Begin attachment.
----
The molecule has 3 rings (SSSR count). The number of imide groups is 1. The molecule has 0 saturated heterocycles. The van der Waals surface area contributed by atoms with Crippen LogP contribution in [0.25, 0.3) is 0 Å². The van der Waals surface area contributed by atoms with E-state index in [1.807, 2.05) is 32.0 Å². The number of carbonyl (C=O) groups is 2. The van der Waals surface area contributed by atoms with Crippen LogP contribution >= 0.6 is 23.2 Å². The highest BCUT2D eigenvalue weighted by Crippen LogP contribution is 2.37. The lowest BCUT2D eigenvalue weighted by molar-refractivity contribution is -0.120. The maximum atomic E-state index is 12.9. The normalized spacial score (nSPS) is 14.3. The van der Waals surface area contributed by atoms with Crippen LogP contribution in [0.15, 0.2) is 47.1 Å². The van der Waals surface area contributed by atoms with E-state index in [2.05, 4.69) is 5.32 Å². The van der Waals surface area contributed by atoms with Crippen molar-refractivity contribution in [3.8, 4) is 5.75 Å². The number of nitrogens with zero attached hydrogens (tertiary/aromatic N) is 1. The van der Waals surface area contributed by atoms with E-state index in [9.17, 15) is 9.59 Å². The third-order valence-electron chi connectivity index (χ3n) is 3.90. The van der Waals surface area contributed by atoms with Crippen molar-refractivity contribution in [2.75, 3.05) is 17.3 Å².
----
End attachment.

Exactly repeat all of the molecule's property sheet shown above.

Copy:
The molecule has 3 rings (SSSR count). The number of imide groups is 1. The molecule has 0 saturated heterocycles. The van der Waals surface area contributed by atoms with Crippen LogP contribution in [0.25, 0.3) is 0 Å². The van der Waals surface area contributed by atoms with E-state index in [1.807, 2.05) is 32.0 Å². The number of carbonyl (C=O) groups is 2. The van der Waals surface area contributed by atoms with Crippen LogP contribution >= 0.6 is 23.2 Å². The highest BCUT2D eigenvalue weighted by Crippen LogP contribution is 2.37. The lowest BCUT2D eigenvalue weighted by molar-refractivity contribution is -0.120. The maximum atomic E-state index is 12.9. The normalized spacial score (nSPS) is 14.3. The van der Waals surface area contributed by atoms with Crippen LogP contribution in [0.15, 0.2) is 47.1 Å². The van der Waals surface area contributed by atoms with E-state index in [2.05, 4.69) is 5.32 Å². The van der Waals surface area contributed by atoms with Crippen molar-refractivity contribution in [3.8, 4) is 5.75 Å². The number of nitrogens with zero attached hydrogens (tertiary/aromatic N) is 1. The van der Waals surface area contributed by atoms with E-state index in [9.17, 15) is 9.59 Å². The third-order valence-electron chi connectivity index (χ3n) is 3.90. The van der Waals surface area contributed by atoms with Crippen molar-refractivity contribution in [2.75, 3.05) is 17.3 Å².